Agenda Sneak Peek: New Balance Numeric FA’16 – Part 2

The Allston 617 - $75

The Allston 617 – $75

In Part 1 of this Sneak Peek, we looked at the Arto and PJ signature models as well as a couple team models that flex some serious muscle. In Part 2, one thing is certain: NB# didn’t mail it in for any of the shoes in their catalog. Each model has a boatload of features that increase their overall durability and performance, available only at your local skate retailer; all of it put together sounds like a recipe for warm fuzzies all around.

Let’s start with the Allston 617, a skate-adapted version of the popular 620 running shoe. Remember when it originally looked like this? This is a solid representation of the new wave of cupsole shoes in skateboarding – an adequate amount of padding and support, but without the excessive bulk or unnecessary weight. Made with a thick suede and ballistic mesh upper and an NDurance rubber outsole, the Allston will withstand a convoy of heavy sessions with ease. Comes in grey or burgundy suede/mesh.

Brighton 344 - $75

Brighton 344 – $75

Next is the popular Brighton 344, perhaps the cleanest silhouette to ever come from the Numeric brand. This shoe backs up its beauty with performance, as we’ve noticed how much of the team wears it out in the streets. Maybe it’s due to the durable (and internally reinforced) suede upper, or maybe the combination of polyurethane impact protection and an elastic gusseted tongue that give the Brighton a snug and supportive fit. Or maybe it’s those killer colorways – red/grey suede, black suede/NDure, and a heavenly white suede that has our team of nerds saying #lookathewhiteshoes.

For those who prefer a little more ankle support, the Brighton 354 is a high top version of the same shoe. It’s got all of the same features as the 344, but with a high abrasion leather upper and a gum sole. This is the kind of shoe that is hard to justify skating in because it looks so damn good. Luckily the $75 price tag makes getting a second pair within the realm of reason.

The NB# 598 - $80

The NB# 598 – $80

Moving on, we direct our attention to the 598. Yet another strong showing in the cupsole department with a multi-layered upper and a clean one-piece toe cap. The 598 defies cupsole tradition with its lightweight construction, providing a healthy amount of support without feeling like a brick has been sewn to your foot. Comes in black or white suede and retails at $80.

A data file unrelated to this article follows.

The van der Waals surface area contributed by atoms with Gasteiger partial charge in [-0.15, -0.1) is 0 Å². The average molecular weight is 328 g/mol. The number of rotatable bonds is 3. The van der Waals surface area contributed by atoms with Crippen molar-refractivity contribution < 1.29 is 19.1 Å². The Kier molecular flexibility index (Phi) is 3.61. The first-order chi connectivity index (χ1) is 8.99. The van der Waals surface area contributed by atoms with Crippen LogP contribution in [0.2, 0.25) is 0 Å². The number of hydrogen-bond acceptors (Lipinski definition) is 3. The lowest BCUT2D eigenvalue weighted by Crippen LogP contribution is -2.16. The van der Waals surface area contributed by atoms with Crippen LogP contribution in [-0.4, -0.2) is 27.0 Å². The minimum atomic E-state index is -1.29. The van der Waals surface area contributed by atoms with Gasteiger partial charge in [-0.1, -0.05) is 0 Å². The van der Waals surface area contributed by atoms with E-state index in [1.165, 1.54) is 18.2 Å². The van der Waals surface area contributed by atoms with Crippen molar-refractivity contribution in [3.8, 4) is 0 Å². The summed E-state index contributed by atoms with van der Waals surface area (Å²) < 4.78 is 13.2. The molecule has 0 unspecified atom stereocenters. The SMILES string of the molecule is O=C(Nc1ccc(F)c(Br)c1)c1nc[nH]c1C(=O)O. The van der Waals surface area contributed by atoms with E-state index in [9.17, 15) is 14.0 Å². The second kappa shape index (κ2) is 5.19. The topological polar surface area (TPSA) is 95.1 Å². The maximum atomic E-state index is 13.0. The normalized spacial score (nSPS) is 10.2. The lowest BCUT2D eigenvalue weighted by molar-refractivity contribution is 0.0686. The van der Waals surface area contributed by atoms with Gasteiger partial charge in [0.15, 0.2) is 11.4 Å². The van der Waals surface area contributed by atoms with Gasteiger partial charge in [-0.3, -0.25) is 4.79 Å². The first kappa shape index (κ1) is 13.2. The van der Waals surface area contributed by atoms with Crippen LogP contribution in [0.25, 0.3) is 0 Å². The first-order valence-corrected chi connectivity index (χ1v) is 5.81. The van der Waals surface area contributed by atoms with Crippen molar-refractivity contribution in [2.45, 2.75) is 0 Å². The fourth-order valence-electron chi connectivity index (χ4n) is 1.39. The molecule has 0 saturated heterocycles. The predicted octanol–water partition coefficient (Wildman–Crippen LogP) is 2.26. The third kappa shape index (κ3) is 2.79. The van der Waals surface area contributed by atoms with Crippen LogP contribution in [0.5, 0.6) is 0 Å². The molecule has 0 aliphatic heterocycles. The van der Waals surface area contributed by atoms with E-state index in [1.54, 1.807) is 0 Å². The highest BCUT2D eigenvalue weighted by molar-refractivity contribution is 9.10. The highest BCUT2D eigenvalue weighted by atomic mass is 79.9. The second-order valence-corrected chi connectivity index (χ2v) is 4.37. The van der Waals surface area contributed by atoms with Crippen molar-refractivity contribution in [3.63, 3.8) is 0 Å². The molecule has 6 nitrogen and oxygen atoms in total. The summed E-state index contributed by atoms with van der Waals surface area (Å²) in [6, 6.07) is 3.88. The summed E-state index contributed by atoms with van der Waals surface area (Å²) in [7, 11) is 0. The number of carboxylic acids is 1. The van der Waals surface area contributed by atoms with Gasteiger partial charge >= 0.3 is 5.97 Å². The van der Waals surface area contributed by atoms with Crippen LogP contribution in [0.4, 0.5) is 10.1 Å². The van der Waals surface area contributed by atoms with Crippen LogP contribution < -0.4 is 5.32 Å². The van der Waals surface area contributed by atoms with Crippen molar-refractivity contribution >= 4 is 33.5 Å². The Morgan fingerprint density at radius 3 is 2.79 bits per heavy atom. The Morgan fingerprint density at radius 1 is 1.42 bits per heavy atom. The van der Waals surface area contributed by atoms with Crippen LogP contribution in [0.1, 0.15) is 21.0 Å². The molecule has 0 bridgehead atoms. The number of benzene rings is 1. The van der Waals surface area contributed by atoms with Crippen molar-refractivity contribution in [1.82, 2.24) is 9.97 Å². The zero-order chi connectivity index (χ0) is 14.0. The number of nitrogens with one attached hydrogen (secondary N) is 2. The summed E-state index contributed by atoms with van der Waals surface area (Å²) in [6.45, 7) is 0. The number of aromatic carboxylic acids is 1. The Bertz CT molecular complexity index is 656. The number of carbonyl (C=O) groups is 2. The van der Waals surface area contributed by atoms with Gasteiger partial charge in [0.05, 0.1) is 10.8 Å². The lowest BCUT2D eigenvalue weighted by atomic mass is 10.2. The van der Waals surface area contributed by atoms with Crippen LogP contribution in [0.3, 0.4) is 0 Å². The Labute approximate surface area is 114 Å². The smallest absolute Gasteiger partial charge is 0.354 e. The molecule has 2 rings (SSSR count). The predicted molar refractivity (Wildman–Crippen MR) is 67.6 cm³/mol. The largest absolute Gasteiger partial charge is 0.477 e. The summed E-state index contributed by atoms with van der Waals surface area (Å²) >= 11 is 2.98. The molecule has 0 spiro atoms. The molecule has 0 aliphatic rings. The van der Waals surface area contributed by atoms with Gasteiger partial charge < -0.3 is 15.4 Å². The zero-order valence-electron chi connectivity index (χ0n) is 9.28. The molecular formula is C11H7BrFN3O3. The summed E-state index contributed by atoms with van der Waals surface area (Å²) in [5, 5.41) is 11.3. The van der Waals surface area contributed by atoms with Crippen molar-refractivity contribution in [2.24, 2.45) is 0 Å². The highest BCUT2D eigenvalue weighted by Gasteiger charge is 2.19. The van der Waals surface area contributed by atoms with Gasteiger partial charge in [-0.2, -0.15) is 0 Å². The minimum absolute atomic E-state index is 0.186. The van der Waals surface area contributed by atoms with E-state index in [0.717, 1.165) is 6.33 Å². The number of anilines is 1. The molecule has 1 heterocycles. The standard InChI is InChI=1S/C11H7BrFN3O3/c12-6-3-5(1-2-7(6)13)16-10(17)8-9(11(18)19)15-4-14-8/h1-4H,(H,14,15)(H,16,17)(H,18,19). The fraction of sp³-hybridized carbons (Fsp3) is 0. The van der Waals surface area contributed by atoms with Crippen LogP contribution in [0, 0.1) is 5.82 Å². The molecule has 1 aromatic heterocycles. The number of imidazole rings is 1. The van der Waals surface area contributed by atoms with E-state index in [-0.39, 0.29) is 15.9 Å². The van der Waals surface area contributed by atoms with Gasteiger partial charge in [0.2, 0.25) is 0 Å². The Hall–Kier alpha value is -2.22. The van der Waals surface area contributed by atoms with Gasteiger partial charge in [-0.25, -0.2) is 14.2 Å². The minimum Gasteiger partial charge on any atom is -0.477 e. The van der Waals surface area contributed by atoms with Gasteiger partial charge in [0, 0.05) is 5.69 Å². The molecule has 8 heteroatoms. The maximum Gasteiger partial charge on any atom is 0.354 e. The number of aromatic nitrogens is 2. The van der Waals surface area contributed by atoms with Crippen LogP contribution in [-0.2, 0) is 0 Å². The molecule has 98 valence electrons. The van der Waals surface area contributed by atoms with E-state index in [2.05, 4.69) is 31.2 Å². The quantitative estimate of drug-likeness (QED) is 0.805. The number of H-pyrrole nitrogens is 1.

Quincy-254-Overview

Quincy 254 – $70

Lastly, we have the uber-simple Quincy 254. Easily claiming the title for NB#’s most low-profile offering, the Quincy sets a new bar for minimalistic vulc shoes. Gone are the days where we have to choose between durability and boardfeel thanks to the Quincy’s thick suede two-piece construction, internally reinforced toecap, and PU insert. Available in three colors to fit your style: steel (grey), dust, and black suede. If you’re in the market for a solid shoe with slimmed down features, you can snag these bad boys for just $70.

We hope you’ve enjoyed this sneak peek. If you like what you’ve seen, make sure to hit up your local skateshop to grab a pair, because they are damn sure not available anywhere else.

Comments

  1. George

    June 27, 2016 7:49pm

    Can you guys try to do an agenda article for emerica or vans.

    Reply
    • Joel Weichbrodt

      June 28, 2016 6:03pm

      These are early sneak peaks. Agenda is coming this week. Plenty of coverage to come!

  2. Dustman

    June 28, 2016 4:57am

    Part 2 of Huf Agenda Sneak Peak?

    Reply
  3. Ethan

    June 28, 2016 10:38pm

    Thanks sharing this dudes.
    I sort of feel like there’s just one guy in the Numeric department who served many years in the Walking department but was getting a bit older and had a son who skated so instead of letting him go they asked him to take a pay cut and help Numeric because it’s not a big enough branch to hire an entirely new design staff – Which is how the Allston and the 598 came to be. The 598 reminds me of Etnies’ short-lived Aventa, and the Allston just doesn’t make sense to me as a skate shoe. Anyone else feeling similar feels? Quincy and Brighton look great, especially Quincy with his fun short-toe.

    Reply
    • Mayor Grimble

      June 30, 2016 3:12pm

      Haha that could very well be the case. Can’t say I necessarily disagree with NB#’s move to just skate-ify existing silhouettes. I mean, if you have a solid design and you can make it function on a board without having to mock up a whole new shoe, then go for it! The 598 and the Allston are definitely a departure from what our modern skate shoes look like, but they perform as well as or better than any shoe out on the market. They’re kinda like that shoe that you see in pictures and think, “Nah”, but then you see it in real life and you sorta want to cop them. Thanks for the comment!

  4. Deez

    June 29, 2016 1:08am

    Oh please, how long do you think that “only at skateshops” selling point is really going to last?

    Reply
    • Mayor Grimble

      June 30, 2016 3:05pm

      Great question. One would assume that an expanded line of shoes with advanced technology, along with a growing team and a steady flow of content would be a solid indicator that they’re doing pretty well. With that said, it could all be smoke and mirrors to create the illusion of success, but we like to think that skateboarding is good to those who treat it with respect.

  5. Dan

    June 29, 2016 6:01am

    Love em or hate em, i have a pair of the quincy’s and they are super durable.

    Reply

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